Here are the six types of riddles:

  • Moonshadow – Identify which 3 animals combined to form a particular shadow shape.
  • Binoculars – Determine which 3 animals are NOT in the picture.
  • Magnifying Glass – Place a cut-out magnifying glass precisely on a card such that only 3 animals are in view.
  • Map – Follow a prescribed route along a map to encounter 3 animals.
  • Leaves – Place 5 leaf-shaped cut-outs on a card in a specific configuration to see which 3 animals remain visible.
  • Hat – Search the game box for the 3 animals that are wearing a specified hat.

Unlike in standard installments of Exit: The Game, none of the components got destroyed. The entire game was designed to be replayed many times by using a different combination of riddle cards with each playthrough.

Exit The Game Jungle of Riddles box with a toucan holding a magnifying glass, beside assorted cards and game pieces.


Exit: The Game Kids’s Jungle of Riddles was a children’s play-at-home escape game with a low-to-moderate level of difficulty for the audience.

The puzzles involved matching, simple deduction, spatial awareness, and searching. Players do not need to know how to read.


➕ The 6 riddle types in this game were reasonable for the target age range.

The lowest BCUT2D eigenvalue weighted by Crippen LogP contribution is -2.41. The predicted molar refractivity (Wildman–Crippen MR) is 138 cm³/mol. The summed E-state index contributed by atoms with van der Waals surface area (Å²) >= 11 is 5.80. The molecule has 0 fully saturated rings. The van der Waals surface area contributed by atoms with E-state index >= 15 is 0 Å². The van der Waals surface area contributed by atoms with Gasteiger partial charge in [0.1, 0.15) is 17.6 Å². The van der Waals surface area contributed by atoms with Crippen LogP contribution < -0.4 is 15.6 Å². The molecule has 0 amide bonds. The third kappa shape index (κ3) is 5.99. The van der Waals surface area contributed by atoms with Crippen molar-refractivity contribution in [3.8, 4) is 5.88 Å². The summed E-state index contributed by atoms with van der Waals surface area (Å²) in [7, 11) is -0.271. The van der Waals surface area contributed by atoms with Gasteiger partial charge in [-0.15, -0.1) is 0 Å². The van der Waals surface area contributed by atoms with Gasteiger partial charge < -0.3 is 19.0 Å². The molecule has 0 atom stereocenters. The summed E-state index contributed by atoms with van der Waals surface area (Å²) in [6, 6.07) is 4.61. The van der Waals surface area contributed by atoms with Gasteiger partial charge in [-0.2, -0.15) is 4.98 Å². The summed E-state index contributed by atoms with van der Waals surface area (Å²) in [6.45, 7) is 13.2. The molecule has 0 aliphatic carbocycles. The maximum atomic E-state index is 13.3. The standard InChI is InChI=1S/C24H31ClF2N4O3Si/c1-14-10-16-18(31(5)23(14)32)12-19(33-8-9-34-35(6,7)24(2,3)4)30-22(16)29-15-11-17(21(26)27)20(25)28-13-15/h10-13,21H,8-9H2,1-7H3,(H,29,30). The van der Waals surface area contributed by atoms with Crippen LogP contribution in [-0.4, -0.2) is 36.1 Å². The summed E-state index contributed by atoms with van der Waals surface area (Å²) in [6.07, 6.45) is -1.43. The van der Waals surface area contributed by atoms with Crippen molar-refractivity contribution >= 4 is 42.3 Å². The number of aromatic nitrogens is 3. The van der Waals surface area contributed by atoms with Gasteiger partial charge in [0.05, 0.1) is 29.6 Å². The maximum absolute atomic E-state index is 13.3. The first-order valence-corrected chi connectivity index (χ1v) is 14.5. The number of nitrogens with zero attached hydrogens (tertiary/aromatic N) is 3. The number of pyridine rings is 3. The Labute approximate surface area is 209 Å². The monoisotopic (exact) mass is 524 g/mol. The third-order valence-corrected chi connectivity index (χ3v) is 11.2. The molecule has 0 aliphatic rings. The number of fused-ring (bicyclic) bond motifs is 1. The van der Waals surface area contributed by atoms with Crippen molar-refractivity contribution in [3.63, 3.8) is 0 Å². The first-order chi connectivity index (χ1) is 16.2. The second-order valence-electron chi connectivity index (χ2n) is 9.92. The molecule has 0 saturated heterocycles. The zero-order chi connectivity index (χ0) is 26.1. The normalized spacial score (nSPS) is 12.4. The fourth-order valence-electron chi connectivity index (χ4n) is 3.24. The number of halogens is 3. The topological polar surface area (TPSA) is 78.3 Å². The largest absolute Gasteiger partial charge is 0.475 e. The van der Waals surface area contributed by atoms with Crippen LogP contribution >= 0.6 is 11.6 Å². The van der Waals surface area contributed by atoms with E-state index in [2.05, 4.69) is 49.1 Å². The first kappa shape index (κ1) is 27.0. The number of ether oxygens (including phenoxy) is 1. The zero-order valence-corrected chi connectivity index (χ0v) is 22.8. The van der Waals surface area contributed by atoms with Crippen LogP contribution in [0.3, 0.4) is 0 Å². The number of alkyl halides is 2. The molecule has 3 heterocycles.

➕ Different riddle types appealed to different kids, so the variety seemed to satisfy multiple skills and interests.

➖ The decoder wheel and some of the riddle materials were fidgety. The pieces slid around a fair amount, which could be upsetting for an age range that is still developing fine motor skills.

➕/➖ If kids can manage the fidgety bits, they can play this independently after one or two practice rounds. Otherwise, an older facilitator would be necessary, but probably won’t enjoy the game much themselves.

➕ All the kids enjoyed the treasure reveal at the end, some even more than the game itself.

➕ The game is designed to be replayed multiple times by the same players, just with a different set of riddle cards each time. If a child enjoys the riddle types, there is plenty of value in this box.

Tips For Players

  • Space Requirements: A small table or floor space.
  • Required Gear: None!

Buy your copy of Exit: The Game Kids’s Jungle of Riddles, and tell them that the Room Escape Artist sent you.

Disclosure: Exit: The Game provided a media copy for review.

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  1. We (my 5 yo, 3 yo and I) found this game pretty boring, and uninteresting. The replayability was lost on use because we just didn’t really want to do those same puzzles again. None were particularly engaging or interesting. It’s a shame because we usually like Exit, but this felt so much less inventive than their other offerings. Also, it pales in comparison to Unlock’s kids game which are awesome. My son’s played them all multiple times now. Unlocks are even fun for us, while Exit’s felt more like a chore to get through.

    1. I had a less generous opinion of the puzzle types in this game until I watched some kids genuinely enjoy them. That convinced me that there is an audience for them, so I hope there’s enough information in this review to help people self-select.

      We have a review of Unlock! Kids: Detective Stories coming out soon!